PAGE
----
GCC governments have earmarked more than $100 billion in their water sectors between 2011 and 2016 to improve desalination technologies involving solar energy, and maximise on wastewater treatments and recycling.
According to a recent report by Ventures Middle East, population growth and deterioration of water quality has prompted GCC governments to embark on major spending to combat water scarcity and ensure sustainable resources for the future.
A recent study by Booz & Company also suggests that the GCC countries are likely to invest more than $100 billion in their water sector up to 2016 even as the region faces water over-consumption with per capita higher than the global average highlights the seriousness of excess water consumption in the GCC region.
On a per capita basis, Saudi Arabia and the UAE consume 91 per cent and 83 per cent more water than the global average, and about six times more water than the UK, Booz & Company said in its report a few months back.
Qatar and Oman are also above the global average for water consumption, despite their desert climates, the Booz study shows..
According to joint research by the Euro Arab Organisation for Environment, Water and Desert Ranches and the University of Jordan, the Arab world is likely to witness a water crisis around 2025 unless effective steering mechanisms for sustainable water management and measures to reduce the agricultural consumption of water are applied.
The UAE has planned several wastewater treatment and recycling projects to improve water management practices in order to meet rising demand of this scarce and costly resource. Abu Dhabi will add more than 30 million gallons per day of desalination capacity to its water network following a green light for a power and water plant extension at Mirfa.
Abdulla Saif Al Nuaimi, director general of Abu Dhabi Water and Electricity Authority said water is one of the scarcest resources in the Mena region and that Gulf countries are among the world’s top ten producers of desalinated water.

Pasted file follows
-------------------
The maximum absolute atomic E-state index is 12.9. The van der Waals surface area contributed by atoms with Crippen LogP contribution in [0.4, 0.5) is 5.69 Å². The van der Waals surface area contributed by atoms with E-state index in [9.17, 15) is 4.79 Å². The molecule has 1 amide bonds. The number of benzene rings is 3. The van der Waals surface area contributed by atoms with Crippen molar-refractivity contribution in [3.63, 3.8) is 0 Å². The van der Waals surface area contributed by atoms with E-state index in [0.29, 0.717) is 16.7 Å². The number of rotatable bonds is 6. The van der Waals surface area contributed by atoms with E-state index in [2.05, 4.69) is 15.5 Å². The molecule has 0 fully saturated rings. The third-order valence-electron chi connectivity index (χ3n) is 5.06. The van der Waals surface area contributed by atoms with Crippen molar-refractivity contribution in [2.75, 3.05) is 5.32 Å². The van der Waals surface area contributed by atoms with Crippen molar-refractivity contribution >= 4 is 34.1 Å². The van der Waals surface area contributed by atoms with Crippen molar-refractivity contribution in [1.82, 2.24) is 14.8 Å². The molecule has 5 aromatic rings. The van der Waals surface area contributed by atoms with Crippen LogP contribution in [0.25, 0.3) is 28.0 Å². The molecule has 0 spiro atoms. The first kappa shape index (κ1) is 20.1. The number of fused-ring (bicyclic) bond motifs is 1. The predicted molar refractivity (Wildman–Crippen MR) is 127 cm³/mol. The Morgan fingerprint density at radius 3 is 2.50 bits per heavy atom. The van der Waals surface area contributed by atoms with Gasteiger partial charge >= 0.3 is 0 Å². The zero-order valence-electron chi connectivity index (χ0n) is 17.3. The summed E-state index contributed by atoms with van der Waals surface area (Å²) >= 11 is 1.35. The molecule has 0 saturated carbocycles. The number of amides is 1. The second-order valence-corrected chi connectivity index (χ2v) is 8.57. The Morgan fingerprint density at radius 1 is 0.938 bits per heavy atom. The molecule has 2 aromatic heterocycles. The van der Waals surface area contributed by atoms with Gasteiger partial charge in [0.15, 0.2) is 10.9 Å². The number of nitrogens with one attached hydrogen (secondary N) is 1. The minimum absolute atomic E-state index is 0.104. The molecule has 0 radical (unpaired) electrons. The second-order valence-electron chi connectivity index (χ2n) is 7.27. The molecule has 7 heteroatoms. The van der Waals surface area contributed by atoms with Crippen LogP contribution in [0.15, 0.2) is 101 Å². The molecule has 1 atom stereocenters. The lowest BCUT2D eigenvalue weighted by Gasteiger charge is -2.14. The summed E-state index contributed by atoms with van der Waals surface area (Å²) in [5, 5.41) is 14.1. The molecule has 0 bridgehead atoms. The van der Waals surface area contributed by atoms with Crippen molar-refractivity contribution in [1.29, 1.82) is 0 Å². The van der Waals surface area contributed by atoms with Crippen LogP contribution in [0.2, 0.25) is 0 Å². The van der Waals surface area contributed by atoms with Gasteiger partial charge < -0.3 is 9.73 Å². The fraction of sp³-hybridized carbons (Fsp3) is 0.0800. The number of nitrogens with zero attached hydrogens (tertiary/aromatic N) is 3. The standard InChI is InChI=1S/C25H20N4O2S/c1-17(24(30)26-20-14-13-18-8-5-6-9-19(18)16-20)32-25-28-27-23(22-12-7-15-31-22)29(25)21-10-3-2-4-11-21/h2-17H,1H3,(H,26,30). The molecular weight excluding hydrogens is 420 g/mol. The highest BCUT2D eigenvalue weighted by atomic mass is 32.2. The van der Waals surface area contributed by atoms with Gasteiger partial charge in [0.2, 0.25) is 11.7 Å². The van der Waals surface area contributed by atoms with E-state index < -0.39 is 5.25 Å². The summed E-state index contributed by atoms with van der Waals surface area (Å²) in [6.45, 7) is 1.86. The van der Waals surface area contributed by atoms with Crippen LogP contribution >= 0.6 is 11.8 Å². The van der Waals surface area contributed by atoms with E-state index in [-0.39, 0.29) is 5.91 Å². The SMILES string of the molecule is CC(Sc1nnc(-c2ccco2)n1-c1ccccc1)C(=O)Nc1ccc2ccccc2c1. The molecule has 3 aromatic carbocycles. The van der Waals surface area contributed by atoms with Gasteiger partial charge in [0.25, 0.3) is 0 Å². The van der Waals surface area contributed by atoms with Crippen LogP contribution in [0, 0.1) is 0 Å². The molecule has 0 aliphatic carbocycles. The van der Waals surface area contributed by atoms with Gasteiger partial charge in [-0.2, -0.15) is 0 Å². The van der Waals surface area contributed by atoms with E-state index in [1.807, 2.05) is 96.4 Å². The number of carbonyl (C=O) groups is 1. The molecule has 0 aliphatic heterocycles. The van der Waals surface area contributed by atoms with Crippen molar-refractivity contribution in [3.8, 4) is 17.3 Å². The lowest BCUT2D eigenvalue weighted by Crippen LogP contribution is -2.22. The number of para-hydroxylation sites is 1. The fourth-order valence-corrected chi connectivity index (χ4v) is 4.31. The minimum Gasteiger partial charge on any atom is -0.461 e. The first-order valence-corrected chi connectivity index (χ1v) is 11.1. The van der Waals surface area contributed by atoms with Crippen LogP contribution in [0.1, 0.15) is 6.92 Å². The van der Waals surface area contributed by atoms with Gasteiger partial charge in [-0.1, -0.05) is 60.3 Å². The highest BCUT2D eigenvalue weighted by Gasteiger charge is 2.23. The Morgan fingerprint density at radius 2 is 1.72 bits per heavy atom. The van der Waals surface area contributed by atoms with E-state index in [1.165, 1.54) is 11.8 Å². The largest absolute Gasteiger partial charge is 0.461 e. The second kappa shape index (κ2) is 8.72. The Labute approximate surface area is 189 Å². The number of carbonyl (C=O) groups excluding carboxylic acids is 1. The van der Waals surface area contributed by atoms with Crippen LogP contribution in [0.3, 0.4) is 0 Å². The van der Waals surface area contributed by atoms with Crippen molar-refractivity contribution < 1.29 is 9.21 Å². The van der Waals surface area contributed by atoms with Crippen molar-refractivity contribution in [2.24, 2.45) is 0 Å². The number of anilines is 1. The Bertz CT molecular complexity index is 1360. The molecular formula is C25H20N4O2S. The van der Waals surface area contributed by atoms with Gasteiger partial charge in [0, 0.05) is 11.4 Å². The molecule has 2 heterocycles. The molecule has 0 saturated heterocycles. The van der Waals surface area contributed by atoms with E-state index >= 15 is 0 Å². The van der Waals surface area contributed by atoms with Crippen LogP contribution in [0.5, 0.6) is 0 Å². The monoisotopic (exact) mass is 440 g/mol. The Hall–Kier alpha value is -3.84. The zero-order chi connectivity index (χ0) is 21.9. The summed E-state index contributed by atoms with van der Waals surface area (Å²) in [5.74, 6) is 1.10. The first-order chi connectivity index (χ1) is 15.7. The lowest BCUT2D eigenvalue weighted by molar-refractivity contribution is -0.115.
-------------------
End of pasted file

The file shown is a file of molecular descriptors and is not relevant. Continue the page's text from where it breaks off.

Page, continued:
“Desalination currently provides two-thirds of the water requirements in Mena, and the new urgency and high priority assigned by governments to investments across the water desalination sector in the region is therefore not a surprise.”
Elsewhere in the UAE, Fewa, the electricity and water authority for Ajman, Ras Al Khaima, Umm Al Quwain and Fujairah, will implement ultra-filtration as a pre-treatment step for the first time at its Al Zawrah seawater reverse osmosis plant in Ajman to produce 115 million litres per day of pre-treated seawater to feed the reverse osmosis membrane system.
Qatar is also looking to increase its capacity in both the wastewater and water areas. In doing so it is considering new technological processes through independent water and power projects, the largest being the Ras Girtas project, currently under construction in the Ras Laffan industrial complex.
Meanwhile, the Public Authority of Electricity and Water in Oman plans to build strategic water storage reservoirs in Muscat in order to overcome a crisis situation if desalination plants are disrupted, while the Kuwait Ministry of Electricity and Water will construct two reverse osmosis desalination plants in Doha, Kuwait that will produce nearly 50 million gallons of water per day.
“The water sector is a major challenge for GCC states which are among the most water scarce countries in the world,” said Anita Mathews, Exhibition Director for Power + Water Middle East. “The problems of water shortage and water security are now being addressed and the relevant factors which influence the water resources identified.”
According to Booz & Company study, desalination provides two-thirds or more of the potable water used in the UAE, Kuwait, Qatar and Bahrain, and will continue to play a huge role in the GCC’s water development efforts.
But desalination carries enormous economic and environmental costs. Despite a more than fivefold improvement in efficiency since 1979, the $1 it costs to desalinate a cubic metre of seawater is still a relatively expensive way of producing potable water.
Seawater desalination is an energy-intensive process, consuming eight times more energy than groundwater projects, and accounting for between 10 per cent and 25 per cent of energy consumption in the GCC. This adds to the problems of energy intensity already plaguing the region. The desalination process also discharges salt back into the Arabian Gulf and other oceanic sources, jeopardising their marine life and introducing new environmental risks, the Booz & Company study said.